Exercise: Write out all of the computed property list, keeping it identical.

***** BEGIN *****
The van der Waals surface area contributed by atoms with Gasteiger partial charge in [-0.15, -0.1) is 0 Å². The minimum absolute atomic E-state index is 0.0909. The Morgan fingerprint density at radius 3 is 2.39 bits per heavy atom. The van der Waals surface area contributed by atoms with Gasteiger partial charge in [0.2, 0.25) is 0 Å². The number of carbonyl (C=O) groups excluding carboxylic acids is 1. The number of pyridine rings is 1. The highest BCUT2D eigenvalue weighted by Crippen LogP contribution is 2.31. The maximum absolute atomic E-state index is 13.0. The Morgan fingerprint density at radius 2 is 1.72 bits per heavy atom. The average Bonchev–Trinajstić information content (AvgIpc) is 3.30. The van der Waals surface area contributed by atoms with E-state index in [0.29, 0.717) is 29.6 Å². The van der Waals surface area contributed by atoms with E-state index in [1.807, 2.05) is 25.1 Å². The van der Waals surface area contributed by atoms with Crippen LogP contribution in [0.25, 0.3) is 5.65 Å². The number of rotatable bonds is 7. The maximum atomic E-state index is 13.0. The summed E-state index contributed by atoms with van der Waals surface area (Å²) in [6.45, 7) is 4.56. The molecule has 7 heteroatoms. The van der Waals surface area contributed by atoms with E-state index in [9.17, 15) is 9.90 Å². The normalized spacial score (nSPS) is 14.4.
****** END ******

The van der Waals surface area contributed by atoms with Gasteiger partial charge in [-0.15, -0.1) is 0 Å². The minimum absolute atomic E-state index is 0.0909. The Morgan fingerprint density at radius 3 is 2.39 bits per heavy atom. The van der Waals surface area contributed by atoms with Gasteiger partial charge in [0.2, 0.25) is 0 Å². The number of carbonyl (C=O) groups excluding carboxylic acids is 1. The number of pyridine rings is 1. The highest BCUT2D eigenvalue weighted by Crippen LogP contribution is 2.31. The maximum absolute atomic E-state index is 13.0. The Morgan fingerprint density at radius 2 is 1.72 bits per heavy atom. The average Bonchev–Trinajstić information content (AvgIpc) is 3.30. The van der Waals surface area contributed by atoms with E-state index in [0.29, 0.717) is 29.6 Å². The van der Waals surface area contributed by atoms with E-state index in [1.807, 2.05) is 25.1 Å². The van der Waals surface area contributed by atoms with Crippen LogP contribution in [0.25, 0.3) is 5.65 Å². The number of rotatable bonds is 7. The maximum atomic E-state index is 13.0. The summed E-state index contributed by atoms with van der Waals surface area (Å²) in [6.45, 7) is 4.56. The molecule has 7 heteroatoms. The van der Waals surface area contributed by atoms with E-state index in [9.17, 15) is 9.90 Å². The normalized spacial score (nSPS) is 14.4.